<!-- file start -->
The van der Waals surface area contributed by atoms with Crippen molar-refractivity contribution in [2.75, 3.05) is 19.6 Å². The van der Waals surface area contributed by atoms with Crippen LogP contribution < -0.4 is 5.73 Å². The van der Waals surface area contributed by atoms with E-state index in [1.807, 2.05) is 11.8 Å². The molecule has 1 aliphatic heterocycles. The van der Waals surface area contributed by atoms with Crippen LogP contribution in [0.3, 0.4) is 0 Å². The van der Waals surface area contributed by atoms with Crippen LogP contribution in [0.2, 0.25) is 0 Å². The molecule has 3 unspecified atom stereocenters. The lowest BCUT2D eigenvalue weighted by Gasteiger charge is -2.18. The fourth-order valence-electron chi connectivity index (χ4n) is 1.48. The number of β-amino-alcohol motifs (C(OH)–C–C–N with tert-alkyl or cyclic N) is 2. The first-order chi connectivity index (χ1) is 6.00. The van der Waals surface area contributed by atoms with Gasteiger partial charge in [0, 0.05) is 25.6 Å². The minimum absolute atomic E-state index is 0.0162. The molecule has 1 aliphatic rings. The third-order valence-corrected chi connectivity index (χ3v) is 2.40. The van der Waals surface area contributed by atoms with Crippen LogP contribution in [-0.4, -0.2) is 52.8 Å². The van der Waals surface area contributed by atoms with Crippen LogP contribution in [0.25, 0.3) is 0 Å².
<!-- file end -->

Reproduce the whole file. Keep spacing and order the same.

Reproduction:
The van der Waals surface area contributed by atoms with Crippen molar-refractivity contribution in [2.75, 3.05) is 19.6 Å². The van der Waals surface area contributed by atoms with Crippen LogP contribution < -0.4 is 5.73 Å². The van der Waals surface area contributed by atoms with E-state index in [1.807, 2.05) is 11.8 Å². The molecule has 1 aliphatic heterocycles. The van der Waals surface area contributed by atoms with Crippen LogP contribution in [0.3, 0.4) is 0 Å². The van der Waals surface area contributed by atoms with Crippen LogP contribution in [0.2, 0.25) is 0 Å². The molecule has 3 unspecified atom stereocenters. The lowest BCUT2D eigenvalue weighted by Gasteiger charge is -2.18. The fourth-order valence-electron chi connectivity index (χ4n) is 1.48. The number of β-amino-alcohol motifs (C(OH)–C–C–N with tert-alkyl or cyclic N) is 2. The first-order chi connectivity index (χ1) is 6.00. The van der Waals surface area contributed by atoms with Gasteiger partial charge in [0, 0.05) is 25.6 Å². The minimum absolute atomic E-state index is 0.0162. The molecule has 1 aliphatic rings. The third-order valence-corrected chi connectivity index (χ3v) is 2.40. The van der Waals surface area contributed by atoms with Crippen LogP contribution in [-0.4, -0.2) is 52.8 Å². The van der Waals surface area contributed by atoms with Crippen LogP contribution in [0.25, 0.3) is 0 Å².